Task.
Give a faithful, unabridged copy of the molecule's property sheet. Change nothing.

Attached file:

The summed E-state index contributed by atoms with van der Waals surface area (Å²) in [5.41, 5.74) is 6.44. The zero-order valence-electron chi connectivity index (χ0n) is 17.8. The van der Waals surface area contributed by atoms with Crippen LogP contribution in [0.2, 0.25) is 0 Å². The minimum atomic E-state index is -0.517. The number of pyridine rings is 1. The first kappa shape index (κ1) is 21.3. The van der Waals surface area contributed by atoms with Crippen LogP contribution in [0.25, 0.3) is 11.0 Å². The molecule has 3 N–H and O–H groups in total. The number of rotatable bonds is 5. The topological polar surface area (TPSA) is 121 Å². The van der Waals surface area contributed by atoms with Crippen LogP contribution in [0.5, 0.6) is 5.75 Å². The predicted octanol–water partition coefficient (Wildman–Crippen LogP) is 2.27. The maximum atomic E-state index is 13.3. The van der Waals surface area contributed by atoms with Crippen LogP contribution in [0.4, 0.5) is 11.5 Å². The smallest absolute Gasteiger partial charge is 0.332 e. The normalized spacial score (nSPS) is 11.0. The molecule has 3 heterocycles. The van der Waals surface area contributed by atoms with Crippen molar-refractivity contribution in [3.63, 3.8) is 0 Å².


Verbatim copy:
The summed E-state index contributed by atoms with van der Waals surface area (Å²) in [5.41, 5.74) is 6.44. The zero-order valence-electron chi connectivity index (χ0n) is 17.8. The van der Waals surface area contributed by atoms with Crippen LogP contribution in [0.2, 0.25) is 0 Å². The minimum atomic E-state index is -0.517. The number of pyridine rings is 1. The first kappa shape index (κ1) is 21.3. The van der Waals surface area contributed by atoms with Crippen LogP contribution in [0.25, 0.3) is 11.0 Å². The molecule has 3 N–H and O–H groups in total. The number of rotatable bonds is 5. The topological polar surface area (TPSA) is 121 Å². The van der Waals surface area contributed by atoms with Crippen LogP contribution in [0.5, 0.6) is 5.75 Å². The predicted octanol–water partition coefficient (Wildman–Crippen LogP) is 2.27. The maximum atomic E-state index is 13.3. The van der Waals surface area contributed by atoms with Crippen LogP contribution in [0.4, 0.5) is 11.5 Å². The smallest absolute Gasteiger partial charge is 0.332 e. The normalized spacial score (nSPS) is 11.0. The molecule has 3 heterocycles. The van der Waals surface area contributed by atoms with Crippen molar-refractivity contribution in [3.63, 3.8) is 0 Å².